By Steven Bandolik and Surabhi Kejriwal
As we continue to monitor the accelerating growth among real estate fintechs, we want to address a frequent question our clients ask: how big a threat do fintechs really pose to traditional real estate companies, and how can they be levered for future growth?
The real estate sector is growing at breakneck speed. According to an analysis we ran of Venture Scanner data, the number of new fintech startups in the industry grew exponentially from 176 in 2008 to 1,364 through the end of 2017.
While it may be true that some fintechs, such as eREITs, pose a threat to incumbent CRE firms because of the faster and more affordable cutting-edge solutions and enhanced user experiences they offer, not all fintechs should be feared. Despite their quick growth, RE fintechs focused on financing and investing make up a small portion of the overall RE technology universe, comprising only 3.0 percent of investments and raising just $1.2 billion so far. In other words, meaningful disruption to traditional RE business models is possible, but unlikely at this stage because the fintech threat is quite low.
As such, RE fintech startups offer incumbents, especially those based in the US, a powerful opportunity to explore newer financing options. To counteract these challenges, fintech platforms offer an excellent value proposition to traditional firms because their platforms can help expand and diversify lender bases and democratize exposure to real estate as an asset class.
Partnering for Performance
There are three keys ways in which traditional RE players—including CRE owners, developers, and investors—can partner with RE fintech startups to power growth and performance. The simplest route involves using startup services to create operational efficiencies for their businesses, whether that is done through leasing, acquisition, underwriting or property financing platforms.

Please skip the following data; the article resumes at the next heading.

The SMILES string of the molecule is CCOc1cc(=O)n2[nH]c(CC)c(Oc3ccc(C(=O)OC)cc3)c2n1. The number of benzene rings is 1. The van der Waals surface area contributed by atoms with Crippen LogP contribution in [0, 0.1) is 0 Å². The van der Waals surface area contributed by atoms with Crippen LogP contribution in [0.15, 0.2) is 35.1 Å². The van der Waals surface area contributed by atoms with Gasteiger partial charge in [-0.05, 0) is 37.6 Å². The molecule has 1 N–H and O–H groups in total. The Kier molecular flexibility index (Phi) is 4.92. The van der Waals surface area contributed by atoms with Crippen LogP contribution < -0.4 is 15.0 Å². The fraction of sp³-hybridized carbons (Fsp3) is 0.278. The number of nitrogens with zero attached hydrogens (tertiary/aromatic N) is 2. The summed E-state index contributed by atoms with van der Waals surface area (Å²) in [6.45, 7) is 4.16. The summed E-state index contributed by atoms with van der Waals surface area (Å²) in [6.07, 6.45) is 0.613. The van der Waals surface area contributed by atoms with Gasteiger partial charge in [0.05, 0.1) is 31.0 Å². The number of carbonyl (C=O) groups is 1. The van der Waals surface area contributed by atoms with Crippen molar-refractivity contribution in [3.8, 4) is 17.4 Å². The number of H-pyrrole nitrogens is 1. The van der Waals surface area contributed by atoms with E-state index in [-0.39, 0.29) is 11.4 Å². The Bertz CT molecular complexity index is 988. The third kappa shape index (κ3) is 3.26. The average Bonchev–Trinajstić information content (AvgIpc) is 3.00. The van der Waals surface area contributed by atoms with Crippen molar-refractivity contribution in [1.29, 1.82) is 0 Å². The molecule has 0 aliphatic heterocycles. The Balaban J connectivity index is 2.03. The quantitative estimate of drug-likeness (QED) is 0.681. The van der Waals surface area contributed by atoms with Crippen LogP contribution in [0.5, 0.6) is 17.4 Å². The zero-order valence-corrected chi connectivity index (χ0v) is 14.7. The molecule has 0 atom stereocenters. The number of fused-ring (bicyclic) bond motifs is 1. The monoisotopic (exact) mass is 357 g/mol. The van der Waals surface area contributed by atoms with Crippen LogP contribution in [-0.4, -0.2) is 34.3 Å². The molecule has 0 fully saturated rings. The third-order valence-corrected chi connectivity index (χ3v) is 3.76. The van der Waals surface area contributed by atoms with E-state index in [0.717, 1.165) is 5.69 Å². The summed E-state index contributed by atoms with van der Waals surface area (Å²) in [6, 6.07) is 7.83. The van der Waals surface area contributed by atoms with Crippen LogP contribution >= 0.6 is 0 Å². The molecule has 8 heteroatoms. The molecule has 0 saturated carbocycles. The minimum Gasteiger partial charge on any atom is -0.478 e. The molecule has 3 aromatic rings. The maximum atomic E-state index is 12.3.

Another option is to partner with fintechs through joint ventures or even corporate accelerator programs. Both can serve as effective and economical ways for RE firms to co-develop and take advantage of new ideas that startups develop. Partnerships with startups can also be a helpful tool in financing projects and obtaining loan offers from a diverse set of lenders, from banks to crowdfunders.
Finally, investing – whether it’s through a minority stake or full acquisition – is another option for working with fintechs, and is recommended for any traditional players with the risk appetite, funds, and appropriate understanding of the investment opportunity and risks involved in such a financial decision. Making an investment can provide a range of benefits, including access to market leading intellectual property, access to new industry relationships, or to support future corporate growth and strategy objectives.
A well-planned roadmap for working in tandem with a new generation of RE fintechs could have many upsides for traditional RE companies. However, regardless of how incumbents decide to leverage the sector’s fintech startups, there is one important sand trap we urge them to keep in mind: because startups have nimbler operations, traditional firms need to assess their engagement strategies. Alignment on this is critical to ensure that any partnerships or platform integrations can be executed successfully and without costly hiccups.
Steven Bandolik is a managing director with Deloitte Services LP and a senior leader in Deloitte¹s real estate and construction practice. Bandolik provides advisory services in capital markets (debt and equity), corporate finance, mergers and acquisitions, investments, strategy, restructuring and reorganization, and asset recovery. Bandolik brings more than 30 years of effective, hands-on real estate investment, finance, development, and asset/property management experience, both as a leader and as a strategic advisor.
Surabhi Kejriwal is the Real Estate research leader at the Deloitte Center for Financial Services where she is responsible for driving eminence and thought leadership for the Real Estate practice.